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RELIEF Report Summary

Project ID: 641459
Funded under: H2020-EU.1.3.1.

Periodic Reporting for period 1 - RELIEF (RELIability of product Environmental Footprints)

Reporting period: 2015-01-01 to 2016-12-31

Summary of the context and overall objectives of the project

Life Cycle Assessment (LCA) is widely accepted as a sophisticated tool to support decisions on environmental footprint measurement and reduction and in making unbiased product comparisons. However, the reliability of state-of-the-art LCA is often unknown. The main goal of the European Industrial Doctorate proposal RELIEF, a cooperation between Radboud University and Unilever, is to train early stage researchers in how to assess and improve the reliability of product environmental footprints. RELIEF addresses the operationalization of both uncertainty and variability, bringing the accuracy of LCA to a higher level. The results will lead to the development and testing of an open source environmental decision support tool to optimise the environmental footprint assessment of a wide variety of products (see Figure 1).

Work performed from the beginning of the project to the end of the period covered by the report and main results achieved so far

In the first phase of the RELIEF project, new methods and tools were developed to quantify uncertainty and variability in the following environmental analyses:
- The variability in Greenhouse Gas (GHG) footprints of washing clothes associated with various detergent-related and washing machine-related parameters was quantified across 23 European countries via Monte Carlo simulation. Between-country variability is mainly caused by the differences in the background electricity mixes of the countries, while within-country variability is to a large extent due to the behavioral parameters.
- The influence of bio-physical conditions on GHG footprints of field tomato production in a number of countries around the globe over three years (i.e. 2013, 2014, 2015) was quantified using multi-level variability and regression analysis. Of the biophysical variables, crop area has the strongest negative relationship with GHG footprints. We, however, found that the majority of the variance is contributed by the differences between countries and farms which may be related to differences in farm-management practices.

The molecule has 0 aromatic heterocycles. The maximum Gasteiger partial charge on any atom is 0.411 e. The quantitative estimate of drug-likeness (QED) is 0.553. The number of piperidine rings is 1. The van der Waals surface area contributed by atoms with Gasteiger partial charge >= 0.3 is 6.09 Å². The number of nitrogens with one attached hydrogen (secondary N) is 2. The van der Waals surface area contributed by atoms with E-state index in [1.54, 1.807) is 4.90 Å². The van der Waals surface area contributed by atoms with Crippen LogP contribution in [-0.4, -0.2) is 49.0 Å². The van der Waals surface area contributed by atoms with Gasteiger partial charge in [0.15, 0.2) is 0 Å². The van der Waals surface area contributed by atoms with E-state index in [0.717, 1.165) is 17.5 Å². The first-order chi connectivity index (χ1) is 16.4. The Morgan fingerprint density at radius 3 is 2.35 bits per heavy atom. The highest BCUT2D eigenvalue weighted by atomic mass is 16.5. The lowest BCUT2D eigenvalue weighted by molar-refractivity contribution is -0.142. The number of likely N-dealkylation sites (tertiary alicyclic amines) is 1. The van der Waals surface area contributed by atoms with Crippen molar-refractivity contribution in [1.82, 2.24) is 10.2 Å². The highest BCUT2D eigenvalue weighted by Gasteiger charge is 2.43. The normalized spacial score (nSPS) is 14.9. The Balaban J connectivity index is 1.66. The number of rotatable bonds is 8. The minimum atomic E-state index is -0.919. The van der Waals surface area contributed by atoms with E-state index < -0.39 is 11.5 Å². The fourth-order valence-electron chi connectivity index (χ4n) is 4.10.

- Chemical emissions from wastewater treatment plants (WWTPs) were estimated with a newly developed methodology, based on consumer use surveys of personal care products (PCPs). The methodology was applied to estimate spatially explicit chemical emissions from WWTPs related to the use of PCPs in four countries (US, France, Netherlands, South Korea) and quantifies the uncertainty via Monte Carlo simulation. Spatial representation of chemical emissions identified large point discharge sources with confidence intervals spreading up to 5 times around the mean value.
- Mean annual stream flows (MAF) were predicted at the global scale, which is essential for assessments of global water supply, ecosystem integrity and water footprints. To this end, a hydro-statistical model was developed via linear regression, explaining about 90% of the variance in MAF, based on catchment area and catchment-average mean annual precipitation, air temperature, slope and elevation.
- To develop effective strategies to minimize biodiversity impacts resulting from consumption, the terrestrial biodiversity footprints of 140 countries in 2011 resulting from global agricultural land use were quantified. The results of this analysis not only highlights the role of consumption in contributing to global biodiversity loss, but they also allow us to identify the pathways in the global economy that are contributing most to this decline.

Progress beyond the state of the art and expected potential impact (including the socio-economic impact and the wider societal implications of the project so far)

We showed how to apply methods to quantify uncertainty and variability in environmental analyses in practice. Our results provide new insights in the main drivers of uncertainty and variability. With these findings RELIEF enhances the reliability and robustness of decision making in sustainable product development. RELIEF also provides the analytical basis for supporting the credibility and acceptability of product environmental footprinting.

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